You already know the amazing story of Apple (Nasdaq: AAPL), "the world's greatest growth stock." Apple was a growth stock for over a decade. As a result, investors can't understand that the growth story is over. But Apple investors (myself included) shouldn't panic. The fact that this company is maturing actually means positive things for shareholders. And the fact that Wall Street doesn't get it means we can buy a great company for an incredibly discounted price.
Future profits from Apple will be more dependent upon the company's pro-shareholder initiatives, including the growing dividend and aggressive share buyback program. Apple might not be a growth company anymore, but it's fast becoming one of the biggest, most powerful income investments. You see, the Apple skeptics are missing the boat. They keep debating whether Apple can continue to innovate. They weigh whether the huge company can continue to act like a start-up. And they wonder if Apple will be a pioneer, creating new product categories for years to come.
In my opinion, the jury is still out. Steve Jobs set a very high bar during his tenure as Apple's CEO. And he had big shoes that Tim Cook is trying to fill. However, Cook is a talented exec, and Apple continues to employ many of Silicon Valley's best and brightest. The idea that innovation at Apple died with Jobs doesn't sit well with me.
But like all big tech companies, Apple has matured, in part due to its size, and in part due to its circumstance. While Apple will continue to innovate and create new products, it doesn't really matter. Because Apple's stock price reflects a stale business that will never grow again.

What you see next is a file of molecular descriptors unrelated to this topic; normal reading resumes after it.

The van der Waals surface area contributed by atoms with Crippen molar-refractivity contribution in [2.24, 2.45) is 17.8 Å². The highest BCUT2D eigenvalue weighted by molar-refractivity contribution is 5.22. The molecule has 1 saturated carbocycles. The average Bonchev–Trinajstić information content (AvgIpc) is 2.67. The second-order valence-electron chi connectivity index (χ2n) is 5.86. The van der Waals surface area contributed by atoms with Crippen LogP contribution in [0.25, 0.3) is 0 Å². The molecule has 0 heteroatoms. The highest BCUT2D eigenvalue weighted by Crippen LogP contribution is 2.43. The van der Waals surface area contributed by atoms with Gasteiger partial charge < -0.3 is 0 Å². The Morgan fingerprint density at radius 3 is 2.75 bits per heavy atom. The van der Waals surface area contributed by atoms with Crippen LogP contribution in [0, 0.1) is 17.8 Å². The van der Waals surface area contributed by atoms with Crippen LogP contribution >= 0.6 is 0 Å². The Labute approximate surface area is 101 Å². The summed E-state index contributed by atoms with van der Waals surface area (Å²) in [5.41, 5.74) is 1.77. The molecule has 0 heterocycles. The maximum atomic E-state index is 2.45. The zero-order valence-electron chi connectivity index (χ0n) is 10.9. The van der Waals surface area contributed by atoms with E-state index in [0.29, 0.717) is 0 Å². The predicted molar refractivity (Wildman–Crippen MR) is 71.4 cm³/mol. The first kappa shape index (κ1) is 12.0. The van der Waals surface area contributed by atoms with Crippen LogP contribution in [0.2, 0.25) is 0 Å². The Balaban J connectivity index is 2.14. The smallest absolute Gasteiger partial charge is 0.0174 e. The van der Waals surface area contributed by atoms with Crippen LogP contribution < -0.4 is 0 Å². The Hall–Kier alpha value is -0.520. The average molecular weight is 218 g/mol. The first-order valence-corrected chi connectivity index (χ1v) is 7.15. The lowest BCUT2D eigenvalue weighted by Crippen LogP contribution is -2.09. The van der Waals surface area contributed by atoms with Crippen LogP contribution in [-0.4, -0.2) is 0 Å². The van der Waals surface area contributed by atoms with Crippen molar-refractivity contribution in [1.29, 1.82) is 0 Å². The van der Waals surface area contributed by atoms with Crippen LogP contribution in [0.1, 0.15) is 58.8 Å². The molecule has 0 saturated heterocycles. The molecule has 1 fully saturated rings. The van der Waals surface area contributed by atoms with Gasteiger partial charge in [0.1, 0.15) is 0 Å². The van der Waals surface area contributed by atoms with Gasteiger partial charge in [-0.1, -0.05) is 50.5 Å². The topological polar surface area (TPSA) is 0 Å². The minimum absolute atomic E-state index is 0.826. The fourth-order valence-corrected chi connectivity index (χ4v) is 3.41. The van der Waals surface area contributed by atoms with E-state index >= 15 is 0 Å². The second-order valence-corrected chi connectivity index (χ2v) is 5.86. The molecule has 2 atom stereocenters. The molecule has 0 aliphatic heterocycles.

At the very least, Apple will continue to satisfy the appetite of consumers in current categories. The iPhone isn't going anywhere, nor is the iPad. Android phones and tablets may be capturing market share, but Apple's numbers will continue to grow anyway… and the company sells more devices and earns far more profit than any competitor.
Apple's computer sales have actually bucked industry trends, holding steady or gaining ground even as other manufacturers have seen orders drop precipitously. This means that even if Apple doesn't have another breakthrough product, the company can and will continue to grow. Today, the best tech companies aren't growth investments. They're value and income investments. When I look at Apple, I see the next General Electric (NYSE: GE). Except that right now, Apple sells for less than 1/3 the price you'll pay for GE on an adjusted enterprise value PE.
Apple is becoming a quality company that sells quality goods in an increasingly mature marketplace. Recently, Apple has ushered in this new chapter by increasing its dividend. I wouldn't be surprised if Apple becomes one of the biggest dividend growers in the world – a company that raises its dividend year after year. The company's dividend isn't the only shareholder friendly initiative, though. The company recently expanded a share buyback program. The $60 billion program is the biggest in the world…ever.
Value and income investors alike should love the stock, thanks to the shareholder-friendly initiatives and the cheap stock price. But because Apple hasn't been a value or income stock until recently, investors literally can't think of it that way. They're still looking at it like a fast-growing tech stock. At $432, now is the perfect time to buy Apple shares. The stock is cheap, with a P/E just north of 10. The company's growth is superior to most companies of its size. And the balance sheet is pristine, with more cash than many countries.
Apple may not have the high dividend yield that most income investors seek. But you should be attracted to the growing dividend, huge share buyback program and the cheap stock. Apple is truly a unique opportunity to buy a world-class company at a very reasonable price. With the stock market near all-time highs, Apple certainly appears attractive. Especially when you consider the potential for substantial gains if the company unveils another device that changes the world!
Disclosure: No positions